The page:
What happens after a DUI arrest?

The process that takes place after a DUI arrest, the order of suspension, administrative review and license suspension, can be daunting.

According to Mothers Against Drunk Driving, there were 141,458 arrests made for driving under the influence in a single year in the state of California. While getting arrested for a DUI may not be unheard of, many residents are unaware of what happens after the apprehension.

Order of suspension

Often, the first thing that happens after an arrest for drunk driving is an order of suspension. The form, which should be filled out by an officer, indicates that the driver was operating a vehicle illegally. The date on the form may also serve as a 30-day, temporary license for the individual to use until the suspension has been finalized. The temporary license is often needed because the arresting officer may confiscate the license of the driver who was accused of operating a vehicle under the influence.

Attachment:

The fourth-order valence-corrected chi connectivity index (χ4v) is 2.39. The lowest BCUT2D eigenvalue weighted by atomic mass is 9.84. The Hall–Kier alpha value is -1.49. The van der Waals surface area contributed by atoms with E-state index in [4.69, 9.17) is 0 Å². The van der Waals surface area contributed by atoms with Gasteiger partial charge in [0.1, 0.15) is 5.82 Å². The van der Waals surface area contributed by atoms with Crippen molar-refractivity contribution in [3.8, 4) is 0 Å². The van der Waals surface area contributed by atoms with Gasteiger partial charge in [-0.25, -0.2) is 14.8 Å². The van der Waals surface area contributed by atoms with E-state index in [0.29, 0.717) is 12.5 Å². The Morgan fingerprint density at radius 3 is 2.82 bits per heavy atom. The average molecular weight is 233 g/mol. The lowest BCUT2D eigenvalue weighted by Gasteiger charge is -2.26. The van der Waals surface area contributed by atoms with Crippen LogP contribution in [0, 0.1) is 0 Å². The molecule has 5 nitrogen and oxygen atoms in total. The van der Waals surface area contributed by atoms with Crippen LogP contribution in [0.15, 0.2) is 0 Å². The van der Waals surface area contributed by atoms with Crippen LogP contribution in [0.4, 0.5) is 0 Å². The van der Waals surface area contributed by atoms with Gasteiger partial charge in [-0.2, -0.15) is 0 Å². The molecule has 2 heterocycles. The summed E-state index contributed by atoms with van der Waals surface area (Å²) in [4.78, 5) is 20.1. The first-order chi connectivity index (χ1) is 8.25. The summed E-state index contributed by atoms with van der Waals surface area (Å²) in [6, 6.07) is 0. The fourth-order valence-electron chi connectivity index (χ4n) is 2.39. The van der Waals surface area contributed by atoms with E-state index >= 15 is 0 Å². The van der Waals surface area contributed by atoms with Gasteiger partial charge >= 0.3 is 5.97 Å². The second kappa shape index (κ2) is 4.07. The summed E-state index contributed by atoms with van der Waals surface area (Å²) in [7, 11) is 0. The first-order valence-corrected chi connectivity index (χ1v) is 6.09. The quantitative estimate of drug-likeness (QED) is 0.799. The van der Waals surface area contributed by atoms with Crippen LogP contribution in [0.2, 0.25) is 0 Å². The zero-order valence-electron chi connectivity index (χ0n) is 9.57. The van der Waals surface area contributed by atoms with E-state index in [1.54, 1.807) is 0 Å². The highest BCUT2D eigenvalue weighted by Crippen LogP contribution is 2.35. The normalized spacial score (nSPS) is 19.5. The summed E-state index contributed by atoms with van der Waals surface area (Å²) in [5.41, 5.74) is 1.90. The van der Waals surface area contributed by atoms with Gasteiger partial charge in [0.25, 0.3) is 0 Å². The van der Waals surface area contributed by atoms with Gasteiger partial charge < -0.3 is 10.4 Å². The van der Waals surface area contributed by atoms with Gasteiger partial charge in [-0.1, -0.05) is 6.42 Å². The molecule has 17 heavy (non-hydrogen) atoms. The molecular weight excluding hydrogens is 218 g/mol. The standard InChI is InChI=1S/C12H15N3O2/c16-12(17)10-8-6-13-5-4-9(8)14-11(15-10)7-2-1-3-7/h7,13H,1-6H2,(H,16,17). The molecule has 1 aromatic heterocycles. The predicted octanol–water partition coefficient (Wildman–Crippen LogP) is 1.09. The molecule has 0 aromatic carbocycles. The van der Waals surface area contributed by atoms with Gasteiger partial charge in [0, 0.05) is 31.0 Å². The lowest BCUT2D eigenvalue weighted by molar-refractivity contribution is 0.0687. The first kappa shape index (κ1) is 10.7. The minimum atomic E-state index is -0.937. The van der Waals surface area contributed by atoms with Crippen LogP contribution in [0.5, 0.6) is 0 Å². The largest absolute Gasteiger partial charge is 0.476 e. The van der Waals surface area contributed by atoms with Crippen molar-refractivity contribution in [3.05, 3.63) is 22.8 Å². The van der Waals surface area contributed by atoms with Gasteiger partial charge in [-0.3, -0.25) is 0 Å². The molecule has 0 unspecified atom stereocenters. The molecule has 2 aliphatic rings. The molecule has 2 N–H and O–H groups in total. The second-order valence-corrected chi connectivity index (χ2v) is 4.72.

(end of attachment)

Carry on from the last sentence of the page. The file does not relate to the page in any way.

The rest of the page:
Administrative review

After the order of suspension report is filled out, it is sent in to the department of motor vehicles. An agent at the DMV then reviews the arrest and any accompanying test results to make sure the allegations are accurate. If, for any reason, the DMV chooses to set aside the suspension, a written notice will be sent out to the involved party.

The administrative review does not have to include a hearing, but in some cases, it does. If the driver feels the suspension of his or her license is unjust, he or she may request a hearing with the DMV. It gives the driver a chance to show his or her side of the situation to the DMV. This hearing must be initiated within 10 days of the initial arrest.

License suspension

The next step after a DUI arrest may be the official license suspension done by the DMV. The amount of time for the suspension can vary based on the unique situation. For example, a driver who submitted to a chemical test may regain access to his or her license in four months for a first offense. A second offense might result in a longer suspension of 12 months.

On the other hand, if the driver refused to take the chemical test, his or her license could be suspended for a year after the first offense. The second and third subsequent DUI arrests could result in a revocation, or cancellation, of a license for two or three years. The suspension and revocation length for any drivers who are under the legal drinking age may differ even more.

A DUI arrest in California could also lead to criminal charges in a court of law, which could result in fines, community service or jail time. Working with a knowledgeable attorney after an arrest may make the entire process go a little smoother.